RELEASE DATE: APRIL 21, 2021
Phoebe McKinn knew she’d made a mistake when she found herself out past sundown on the night of the new moon. New moons brought bad things. The darkness not only increased her vulnerability, but also abetted the criminal.
Walking from the bus station to the most exclusive neighborhood in Warwick, Minnesota might not be the smartest thing she’d ever done. Yes, she carried her quarterstaff, so she wasn’t totally unarmed, but shifting would always be her best weapon. Besides, she needed to know . . .
The metro bus stop sat only two blocks from the entrance to the gated community. Waiting in the kiosk should have been safe enough given the neighborhood, but tonight a gang of young men congregated nearby. Their catcalls didn’t bother her—no self-respecting werewolf paid attention to cats or other paranormal creatures—but this night, when she couldn’t shift, not even in self-defense, she mentally kicked herself for not heading straight to the youth hostel she’d located online. She had no business scoping out the exclusive Elysian Estates . . . yet.
The hoodlums lurked as if they could sniff her vulnerability. Not that she couldn’t take her harassers. She was strong. Werewolf strong. Her quarterstaff gave her an advantage.
If only they knew being called ‘bitch’ wasn’t an insult in her world.
A few whistles pierced the darkness.
The gauntlet began.
Phoebe held her head high. Her strength surpassed the standard issue non-lycan female. Males bent on teaching a female her place ought to be something she could handle without breaking a sweat. On any other night.
She bared her teeth, but it didn’t have the same effect as when she traveled four-legged. She kept walking, every sense focused on her surroundings: the scent of freshly turned soil; crickets counting out the next day’s temperature; the late summer evening chill brushing her skin; the moonless sky.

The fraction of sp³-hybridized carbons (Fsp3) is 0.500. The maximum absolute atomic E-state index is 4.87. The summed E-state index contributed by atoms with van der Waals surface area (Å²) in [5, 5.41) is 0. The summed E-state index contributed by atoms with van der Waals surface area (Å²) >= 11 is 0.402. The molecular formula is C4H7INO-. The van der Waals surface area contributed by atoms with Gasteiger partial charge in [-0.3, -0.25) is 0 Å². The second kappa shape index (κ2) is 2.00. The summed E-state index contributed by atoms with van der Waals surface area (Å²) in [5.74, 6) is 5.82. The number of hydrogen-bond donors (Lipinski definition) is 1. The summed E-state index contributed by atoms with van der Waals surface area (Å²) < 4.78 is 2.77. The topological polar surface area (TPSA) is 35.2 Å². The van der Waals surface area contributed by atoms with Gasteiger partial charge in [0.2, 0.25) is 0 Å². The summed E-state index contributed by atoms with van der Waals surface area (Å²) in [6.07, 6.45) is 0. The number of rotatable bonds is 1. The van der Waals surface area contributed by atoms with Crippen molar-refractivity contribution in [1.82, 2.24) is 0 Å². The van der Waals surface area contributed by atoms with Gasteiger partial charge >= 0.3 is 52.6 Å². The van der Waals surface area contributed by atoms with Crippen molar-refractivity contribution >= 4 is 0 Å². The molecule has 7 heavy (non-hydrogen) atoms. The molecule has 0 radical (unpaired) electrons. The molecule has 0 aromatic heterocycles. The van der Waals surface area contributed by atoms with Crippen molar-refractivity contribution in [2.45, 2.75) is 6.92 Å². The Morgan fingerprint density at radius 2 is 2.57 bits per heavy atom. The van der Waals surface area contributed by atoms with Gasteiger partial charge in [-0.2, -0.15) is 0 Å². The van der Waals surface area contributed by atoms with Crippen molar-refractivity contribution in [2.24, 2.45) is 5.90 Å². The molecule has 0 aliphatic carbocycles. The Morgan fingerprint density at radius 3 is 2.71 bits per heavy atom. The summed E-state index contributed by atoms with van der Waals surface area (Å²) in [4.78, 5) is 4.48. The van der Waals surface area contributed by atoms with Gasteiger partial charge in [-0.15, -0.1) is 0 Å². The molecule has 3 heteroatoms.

There. Footsteps behind her.
“You ignoring me? I don’t like being ignored.”
His cohorts laughed.
A few yards separated her from the bus stop, clearly marked by light puddling from the streetlamp. She didn’t know what time the next bus would be coming through. Waiting for it would be the same as inviting the young men to continue harassing her. She’d have to locate another kiosk. She didn’t mind. Her muscles begged to move after long hours spent on a bus.
Except someone emerged from the shadows onto the sidewalk in front of her.
Phoebe stopped. Light and dark played on the thin young man’s face, distorting his features.
“Come on, bitch. Be nice to us, and we’ll be nice to you.”
The males surrounded her, a tightening ring of beasts on the prowl. On any other night, she could shift and be done with these yakked-up hairballs.
She refused to surrender to the fear nipping at her. Terror cast its own aura. She would not give these bottom dwellers the satisfaction.
She clutched her quarterstaff with both hands.
The ring tightened around her, preparing to go in for the kill. Someone caught her arm. “How about a kiss?”
Phoebe wrenched free, but a second, a third, a fourth hand grabbed her. Touched her with callused fingers. Someone’s hangnail scraped her wrist.
The oak quarterstaff cracked against a forearm, followed by a shriek. Not hers.
And they stank. Her head filled with the stench of unwashed bodies, rotting teeth, clothes desperately needing soap and water. Garlic sausage haunted someone’s breath.
“Be friendly, and we won’t hurt you,” a disembodied voice promised. As if honor bound these creatures. Sure enough, something grabbed her breast.